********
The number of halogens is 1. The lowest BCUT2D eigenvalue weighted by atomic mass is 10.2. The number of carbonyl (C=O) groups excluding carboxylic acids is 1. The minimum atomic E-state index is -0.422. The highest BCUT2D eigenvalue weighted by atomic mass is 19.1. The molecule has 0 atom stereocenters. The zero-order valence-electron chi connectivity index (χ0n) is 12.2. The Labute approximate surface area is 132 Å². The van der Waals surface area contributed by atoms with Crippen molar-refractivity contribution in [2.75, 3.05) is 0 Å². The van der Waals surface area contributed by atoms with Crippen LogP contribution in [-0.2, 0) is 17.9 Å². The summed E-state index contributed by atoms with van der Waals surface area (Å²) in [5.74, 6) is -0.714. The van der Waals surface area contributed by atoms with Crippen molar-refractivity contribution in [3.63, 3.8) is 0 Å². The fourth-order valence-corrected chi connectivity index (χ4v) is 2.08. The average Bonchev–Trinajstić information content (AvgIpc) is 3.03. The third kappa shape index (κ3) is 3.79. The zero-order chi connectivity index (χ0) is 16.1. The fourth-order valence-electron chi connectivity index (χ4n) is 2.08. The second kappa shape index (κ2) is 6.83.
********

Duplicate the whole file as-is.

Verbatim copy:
The number of halogens is 1. The lowest BCUT2D eigenvalue weighted by atomic mass is 10.2. The number of carbonyl (C=O) groups excluding carboxylic acids is 1. The minimum atomic E-state index is -0.422. The highest BCUT2D eigenvalue weighted by atomic mass is 19.1. The molecule has 0 atom stereocenters. The zero-order valence-electron chi connectivity index (χ0n) is 12.2. The Labute approximate surface area is 132 Å². The van der Waals surface area contributed by atoms with Crippen molar-refractivity contribution in [2.75, 3.05) is 0 Å². The van der Waals surface area contributed by atoms with Crippen LogP contribution in [-0.2, 0) is 17.9 Å². The summed E-state index contributed by atoms with van der Waals surface area (Å²) in [5.74, 6) is -0.714. The van der Waals surface area contributed by atoms with Crippen molar-refractivity contribution in [3.63, 3.8) is 0 Å². The fourth-order valence-corrected chi connectivity index (χ4v) is 2.08. The average Bonchev–Trinajstić information content (AvgIpc) is 3.03. The third kappa shape index (κ3) is 3.79. The zero-order chi connectivity index (χ0) is 16.1. The fourth-order valence-electron chi connectivity index (χ4n) is 2.08. The second kappa shape index (κ2) is 6.83.